Official Opinion 98-22
Board Of Regents Of The University System Of Georgia
Your office has asked for my opinion as to whether ROTC faculty members are eligible to receive educational tuition remission and reimbursements under the Board of Regents’ Tuition Remission and Reimbursement Program (“TRR”). As outlined in your letter, the Board of Regents’ TRR program is available to full-time university system employees.
Section 803.1407 of the Rules of the State Board of Regents provides as follows:
The University System and the institutions will encourage full-time faculty, staff, and administrators to participate in development activities and study by remitting or reimbursing tuition for those activities that have been authorized by the employee’s institution and are clearly related to the employee’s job or career in the University System of Georgia.
Full-time employees (who meet the applicable admission standards and have received appropriate prior authorization from their institution) may register without tuition or fees for up to two academic credit courses per term on a space available basis at his/her own University System institution.
Full-time employees (who meet applicable admission standards and have received appropriate prior authorization from their institution) may register for up to two academic credit courses per term at any other University System institution. Unless other arrangements have been made with the receiving institution, the employee will be reimbursed for tuition and fees by his/her home institution upon successful completion (grade of C or better depending on course requirements to receive credit) of the course.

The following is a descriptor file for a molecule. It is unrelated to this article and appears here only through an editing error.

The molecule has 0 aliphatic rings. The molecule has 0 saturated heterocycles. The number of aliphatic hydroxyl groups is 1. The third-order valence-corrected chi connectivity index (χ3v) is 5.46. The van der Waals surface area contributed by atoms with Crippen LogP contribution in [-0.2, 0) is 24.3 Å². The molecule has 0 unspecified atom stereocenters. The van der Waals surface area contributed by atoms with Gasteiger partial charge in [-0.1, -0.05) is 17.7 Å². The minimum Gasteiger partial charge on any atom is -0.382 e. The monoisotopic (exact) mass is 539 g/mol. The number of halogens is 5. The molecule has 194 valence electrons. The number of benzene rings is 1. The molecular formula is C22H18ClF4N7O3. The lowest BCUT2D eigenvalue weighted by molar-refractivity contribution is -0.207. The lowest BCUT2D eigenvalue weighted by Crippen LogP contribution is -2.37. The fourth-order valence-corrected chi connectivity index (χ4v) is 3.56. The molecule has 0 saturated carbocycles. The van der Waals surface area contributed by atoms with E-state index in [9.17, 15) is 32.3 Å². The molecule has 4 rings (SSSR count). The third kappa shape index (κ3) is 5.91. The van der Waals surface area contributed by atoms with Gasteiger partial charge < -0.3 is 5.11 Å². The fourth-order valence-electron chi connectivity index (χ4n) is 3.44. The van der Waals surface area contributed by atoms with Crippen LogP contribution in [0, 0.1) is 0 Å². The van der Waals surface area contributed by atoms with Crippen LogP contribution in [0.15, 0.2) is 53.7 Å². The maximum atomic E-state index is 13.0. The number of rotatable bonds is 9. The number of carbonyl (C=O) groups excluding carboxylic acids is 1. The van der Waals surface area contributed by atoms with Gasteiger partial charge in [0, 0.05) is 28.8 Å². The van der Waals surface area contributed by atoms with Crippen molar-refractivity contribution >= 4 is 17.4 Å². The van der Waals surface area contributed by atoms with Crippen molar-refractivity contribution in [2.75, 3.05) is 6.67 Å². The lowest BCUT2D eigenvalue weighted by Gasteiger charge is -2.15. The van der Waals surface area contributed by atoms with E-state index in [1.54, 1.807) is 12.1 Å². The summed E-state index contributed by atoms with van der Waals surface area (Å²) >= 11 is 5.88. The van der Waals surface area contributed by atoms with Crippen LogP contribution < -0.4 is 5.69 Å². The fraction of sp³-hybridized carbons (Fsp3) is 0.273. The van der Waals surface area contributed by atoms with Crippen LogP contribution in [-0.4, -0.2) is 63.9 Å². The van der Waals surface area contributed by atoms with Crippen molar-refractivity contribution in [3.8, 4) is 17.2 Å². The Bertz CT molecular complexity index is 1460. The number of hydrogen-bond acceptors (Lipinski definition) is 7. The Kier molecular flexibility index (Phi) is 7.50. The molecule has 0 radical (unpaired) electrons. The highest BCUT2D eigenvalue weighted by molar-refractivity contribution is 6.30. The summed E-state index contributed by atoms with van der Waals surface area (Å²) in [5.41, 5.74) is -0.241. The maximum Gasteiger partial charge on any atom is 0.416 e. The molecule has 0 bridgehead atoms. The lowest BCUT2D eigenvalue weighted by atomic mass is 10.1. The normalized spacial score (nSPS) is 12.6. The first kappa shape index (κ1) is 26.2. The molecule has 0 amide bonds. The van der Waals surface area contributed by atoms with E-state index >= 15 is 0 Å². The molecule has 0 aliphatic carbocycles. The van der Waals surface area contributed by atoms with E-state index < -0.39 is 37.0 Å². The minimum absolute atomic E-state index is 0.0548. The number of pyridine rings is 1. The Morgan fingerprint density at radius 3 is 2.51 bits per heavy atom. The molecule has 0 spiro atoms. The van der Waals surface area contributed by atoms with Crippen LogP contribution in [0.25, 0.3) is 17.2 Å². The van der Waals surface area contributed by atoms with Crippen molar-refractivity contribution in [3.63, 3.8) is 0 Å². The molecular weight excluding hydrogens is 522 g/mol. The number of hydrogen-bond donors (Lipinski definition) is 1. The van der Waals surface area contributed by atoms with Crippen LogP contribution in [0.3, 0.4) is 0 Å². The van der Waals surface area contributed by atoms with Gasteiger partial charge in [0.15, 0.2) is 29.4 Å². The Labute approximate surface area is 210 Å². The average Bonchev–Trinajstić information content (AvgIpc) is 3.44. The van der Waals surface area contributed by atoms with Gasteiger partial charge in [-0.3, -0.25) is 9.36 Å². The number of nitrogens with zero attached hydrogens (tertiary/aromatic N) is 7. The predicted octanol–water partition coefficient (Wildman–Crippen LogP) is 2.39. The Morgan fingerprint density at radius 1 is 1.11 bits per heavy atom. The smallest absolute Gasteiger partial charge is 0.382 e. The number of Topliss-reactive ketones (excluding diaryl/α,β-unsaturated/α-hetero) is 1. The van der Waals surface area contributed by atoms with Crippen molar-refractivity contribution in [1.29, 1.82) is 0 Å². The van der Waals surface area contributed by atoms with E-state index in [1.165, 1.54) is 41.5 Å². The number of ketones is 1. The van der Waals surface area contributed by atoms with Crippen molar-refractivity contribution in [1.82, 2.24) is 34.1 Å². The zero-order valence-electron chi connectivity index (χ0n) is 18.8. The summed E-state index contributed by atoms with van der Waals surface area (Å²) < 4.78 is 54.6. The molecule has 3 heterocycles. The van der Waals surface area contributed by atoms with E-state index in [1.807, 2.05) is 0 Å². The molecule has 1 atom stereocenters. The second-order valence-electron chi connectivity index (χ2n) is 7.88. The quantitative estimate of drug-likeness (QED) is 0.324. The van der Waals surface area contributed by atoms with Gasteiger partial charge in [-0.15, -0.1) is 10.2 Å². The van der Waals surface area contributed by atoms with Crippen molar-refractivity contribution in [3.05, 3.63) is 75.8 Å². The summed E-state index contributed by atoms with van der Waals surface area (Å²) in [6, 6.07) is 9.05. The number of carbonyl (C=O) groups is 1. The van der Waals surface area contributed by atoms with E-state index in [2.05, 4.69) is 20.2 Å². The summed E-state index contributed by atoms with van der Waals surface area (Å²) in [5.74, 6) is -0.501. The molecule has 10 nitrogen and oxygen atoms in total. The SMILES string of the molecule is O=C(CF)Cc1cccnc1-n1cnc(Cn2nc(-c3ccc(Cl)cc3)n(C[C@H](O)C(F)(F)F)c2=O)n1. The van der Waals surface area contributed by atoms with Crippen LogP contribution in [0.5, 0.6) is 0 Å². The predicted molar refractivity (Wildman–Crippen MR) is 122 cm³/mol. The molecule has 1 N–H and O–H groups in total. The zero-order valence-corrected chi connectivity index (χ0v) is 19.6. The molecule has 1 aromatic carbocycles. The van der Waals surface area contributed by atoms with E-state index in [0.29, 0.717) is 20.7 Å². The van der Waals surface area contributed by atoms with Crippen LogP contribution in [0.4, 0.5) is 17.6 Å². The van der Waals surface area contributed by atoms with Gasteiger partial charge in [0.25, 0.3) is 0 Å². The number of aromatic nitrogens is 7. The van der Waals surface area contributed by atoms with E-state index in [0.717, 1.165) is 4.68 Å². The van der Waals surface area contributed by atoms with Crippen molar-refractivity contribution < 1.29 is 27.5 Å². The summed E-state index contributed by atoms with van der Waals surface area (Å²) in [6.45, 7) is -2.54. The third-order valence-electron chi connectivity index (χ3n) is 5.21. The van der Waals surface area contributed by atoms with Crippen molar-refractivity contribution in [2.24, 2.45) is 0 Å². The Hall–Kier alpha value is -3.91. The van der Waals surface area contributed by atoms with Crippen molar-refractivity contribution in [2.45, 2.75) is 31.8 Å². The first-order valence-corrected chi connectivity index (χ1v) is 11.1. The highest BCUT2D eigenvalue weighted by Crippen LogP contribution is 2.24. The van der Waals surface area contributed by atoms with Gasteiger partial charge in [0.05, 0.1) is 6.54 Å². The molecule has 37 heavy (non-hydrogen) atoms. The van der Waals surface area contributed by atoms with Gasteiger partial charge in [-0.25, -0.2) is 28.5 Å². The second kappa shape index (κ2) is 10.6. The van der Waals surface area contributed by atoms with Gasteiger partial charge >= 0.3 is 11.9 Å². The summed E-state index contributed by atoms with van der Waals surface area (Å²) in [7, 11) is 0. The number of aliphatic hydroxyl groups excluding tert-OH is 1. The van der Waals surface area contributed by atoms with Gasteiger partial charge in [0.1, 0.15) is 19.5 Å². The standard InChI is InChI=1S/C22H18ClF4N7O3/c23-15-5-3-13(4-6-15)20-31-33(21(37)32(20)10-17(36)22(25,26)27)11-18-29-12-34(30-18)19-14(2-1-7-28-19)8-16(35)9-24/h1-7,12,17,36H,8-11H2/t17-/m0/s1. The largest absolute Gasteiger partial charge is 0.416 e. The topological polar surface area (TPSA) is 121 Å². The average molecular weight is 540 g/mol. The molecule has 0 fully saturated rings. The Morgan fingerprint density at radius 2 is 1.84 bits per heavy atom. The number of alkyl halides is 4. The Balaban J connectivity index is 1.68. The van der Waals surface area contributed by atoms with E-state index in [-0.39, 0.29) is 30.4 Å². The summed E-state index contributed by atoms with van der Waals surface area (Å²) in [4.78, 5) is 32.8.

If the course or program of study needed by the employee is not available at an institution within the University System, a full-time employee may be granted permission to register for courses offered by a private institution, a DTAE institution or a private vendor. The employee will be reimbursed for tuition and fees by his/her home institution upon successful completion of the course.
It is clear from the language of Board of Regents’ Rule 803.1407 that the TRR program is intended to benefit “full-time employees” of the Board of Regents. This issue rests upon whether the ROTC faculty at the various Board of Regents’ institutions are “employees” of the Board of Regents or serve as independent contractors employed by some other entity.
The test to be applied in determining whether a person is employed as a full-time employee or an independent contractor is whether the contract gives, or the employer assumes, the right to control the time, manner, and method of the performance of the work, as distinguished from the right merely to require certain definite results in conformity with the contract. Williams v. Department of Corrections, 224 Ga. App. 571, 573 (1997). An independent contractor is one who exercises an independent business and who is not subject to the immediate direction and control of the employer. O.C.G.A. § 51-2-4.